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Chapter 15 FINANCIALLY TROUBLED VENTURES: TURNAROUND OPPORTUNITIES? FOCUS We direct attention in this chapter toward recognizing and managing financial distress. An inability to pay creditor obligations as they come due typically poses a major financial threat and certainly distracts the venture from its primary mission. A successful entrepreneur copes with such financial distress and finds a way to turn the situation around. The alternative to a successful turnaround is venture liquidation. LEARNING OBJECTIVES 1. Explain financial distress faced by troubled ventures 2. Define and describe insolvency 3. Describe how troubled ventures emerge from financial distress 4. Describe how private reorganizations and liquidations take place 5. Describe reorganization under Chapter 11 of the U.S. bankruptcy laws 6. Describe liquidation under Chapter 7 of the U.S. bankruptcy laws CHAPTER OUTLINE 15.1 VENTURE OPERATING AND FINANCING OVERVIEW 15.2 THE TROUBLED VENTURE AND FINANCIAL DISTRESS A. Balance Sheet Insolvency B. Cash Flow Insolvency C. Temporary Versus Permanent Cash Flow Problems 15.3 RESOLVING FINANCIAL DISTRESS SITUATIONS A. Operations Restructuring B. Asset Restructuring C. Financial Restructuring 15.4 PRIVATE WORKOUTS AND LIQUIDATIONS A. Private Workouts B. Private Liquidations 15.5 FEDERAL BANKRUPTCY LAW A. Bankruptcy Reorganizations B. Reasons for Legal Reorganizations C. Legal Reorganization Process D. Bankruptcy Liquidations SUMMARY 244
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Chapter 15: Financially Troubled Ventures: Turnaround Opportunities? DISCUSSION QUESTIONS AND ANSWERS 1. What are the three types or methods of restructuring available when trying to turn around financially troubled ventures? The three basic types/methods are: (a) operations restructuring, (b) asset restructuring, and (c) financial restructuring 2. Identify major factors that cause ventures to get into financial trouble. Ventures get into trouble by mishandling strategic issues, failing to unite management on key initiatives, and having poor finance and accounting practices and controls. Since we are primarily examining entrepreneurial finance, we concentrate on the finance and accounting origins of vent5ure troubles, including overextension of credit, excessive use of financial leverage (borrowed funds), and lack of adequate cash planning and financial forecasting. Factors that cause ventures to get into financial trouble are very similar to those that bring about venture failure. The U.S. Business Administration found that two-thirds of business failures are due to either economic factors (inadequate sales, insufficient profits, etc.) or financial factors (excessive debt, insufficient financial capital, etc.). 3. What is meant by financial distress? Financial distress refers to when cash flow is insufficient to meet current debt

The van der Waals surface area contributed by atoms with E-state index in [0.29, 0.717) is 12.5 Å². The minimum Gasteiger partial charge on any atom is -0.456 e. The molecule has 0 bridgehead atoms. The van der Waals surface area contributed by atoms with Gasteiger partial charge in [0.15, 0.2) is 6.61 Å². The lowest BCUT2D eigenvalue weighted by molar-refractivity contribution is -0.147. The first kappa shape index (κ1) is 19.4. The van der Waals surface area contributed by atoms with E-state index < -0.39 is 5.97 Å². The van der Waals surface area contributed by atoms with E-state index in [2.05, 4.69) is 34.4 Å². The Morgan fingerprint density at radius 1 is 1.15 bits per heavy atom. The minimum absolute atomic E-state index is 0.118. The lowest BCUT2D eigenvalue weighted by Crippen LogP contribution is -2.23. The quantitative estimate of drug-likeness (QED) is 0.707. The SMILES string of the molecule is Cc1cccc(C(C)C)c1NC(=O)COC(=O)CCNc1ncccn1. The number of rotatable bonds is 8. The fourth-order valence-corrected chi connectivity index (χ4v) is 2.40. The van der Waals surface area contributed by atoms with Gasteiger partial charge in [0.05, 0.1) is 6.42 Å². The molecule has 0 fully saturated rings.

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This note was uploaded on 12/05/2009 for the course FIN Fin 595 taught by Professor Shabbir during the Spring '09 term at CSU Dominguez Hills.

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